The publisher of this news service has issued a major new research report on external asset managers in Asia, a region that has seen interest from the North America market.
The second report on external asset managers in Asia by the publisher of this news service drills into this growing sector both in the powerhouses of Singapore and Hong Kong, and in emerging markets like Thailand and the Philippines - pulling out a wealth of clues as to where the EAM sector is heading, and how custodian banks might look to win their business. This report will also interest readers in North America because a number of the firms concerned have US connections; US investors seeking new options in how to gain exposure to Asia will also find this report of value. The report is produced in conjunction with UBS.
In this feature, we outline how the ecosystem enabling the EAM model to flourish is evolving in the region and trace the progression of this nascent market from how it looked last year.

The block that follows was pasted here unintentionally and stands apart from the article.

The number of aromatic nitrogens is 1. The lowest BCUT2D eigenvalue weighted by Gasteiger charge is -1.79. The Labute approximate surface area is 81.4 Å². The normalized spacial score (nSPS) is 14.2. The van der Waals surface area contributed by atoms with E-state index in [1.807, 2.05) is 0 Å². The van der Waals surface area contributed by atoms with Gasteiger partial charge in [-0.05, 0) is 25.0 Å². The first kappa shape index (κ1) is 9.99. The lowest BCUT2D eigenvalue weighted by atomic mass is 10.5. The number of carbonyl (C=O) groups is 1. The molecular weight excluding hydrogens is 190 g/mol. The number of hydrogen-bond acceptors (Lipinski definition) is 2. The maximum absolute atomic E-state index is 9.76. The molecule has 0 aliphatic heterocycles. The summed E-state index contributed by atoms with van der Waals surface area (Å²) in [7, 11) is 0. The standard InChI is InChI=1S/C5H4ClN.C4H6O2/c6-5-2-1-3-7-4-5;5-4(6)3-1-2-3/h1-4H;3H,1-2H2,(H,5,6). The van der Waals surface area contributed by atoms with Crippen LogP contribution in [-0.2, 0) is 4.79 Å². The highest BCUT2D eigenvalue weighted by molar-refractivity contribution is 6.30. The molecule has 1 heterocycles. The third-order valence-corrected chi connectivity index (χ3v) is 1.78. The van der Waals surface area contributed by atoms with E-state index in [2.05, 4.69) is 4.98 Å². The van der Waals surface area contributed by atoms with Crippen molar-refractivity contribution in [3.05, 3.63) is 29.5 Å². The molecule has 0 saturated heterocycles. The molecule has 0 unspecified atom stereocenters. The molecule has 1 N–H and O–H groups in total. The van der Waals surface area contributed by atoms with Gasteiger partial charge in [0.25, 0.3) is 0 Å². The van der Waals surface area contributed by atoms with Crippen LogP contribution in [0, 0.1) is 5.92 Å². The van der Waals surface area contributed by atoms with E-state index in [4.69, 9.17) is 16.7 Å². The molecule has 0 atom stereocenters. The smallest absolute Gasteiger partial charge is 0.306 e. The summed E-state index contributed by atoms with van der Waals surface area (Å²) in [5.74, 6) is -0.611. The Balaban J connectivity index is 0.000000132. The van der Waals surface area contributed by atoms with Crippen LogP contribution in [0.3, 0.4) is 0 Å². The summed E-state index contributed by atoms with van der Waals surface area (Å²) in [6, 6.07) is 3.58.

As with any wealth management market, External Asset Managers in Asia-Pacific form part of a far broader ecosystem of financial services providers, whose growth and future evolution is a function of the addressable market. The wealth available to be managed in the region, the openness of authorities to this activity and client demand all bode very well for Asian EAMs in the years ahead – that is the over-riding message of our second annual report on this topic, External Asset Managers in Asia – New Directions for a Rapidly-Expanding Sector.
According to Capgemini, Asia-Pacific overtook North America in hign net worth wealth terms for the first time in 2015, and ultra-high net worth individuals in Asia-Pacific expanded their ranks and wealth more quickly than all other wealth bands. The fact that Asia-Pacific wealth is tipped to surpass $42 trillion by 2025 explains why the region is such a priority for global wealth managers and recent industry research has also highlighted the growth prospects of “Emerging Asia”: Thailand, India, China and Indonesia are expected to be powerhouses in the expansion of Asia-Pacific’s HNW population over the next decade, fuelling annualised growth of 12.6 per cent.
The maturation of the Asian market, pressure for outperformance and demand for highly-specialised investment offerings put EAMs - with their “open architecture” approach - in a strong position to garner market share. The appeal is also strong for entrepreneurial bankers seeking new career progression routes, as well as for end-clients.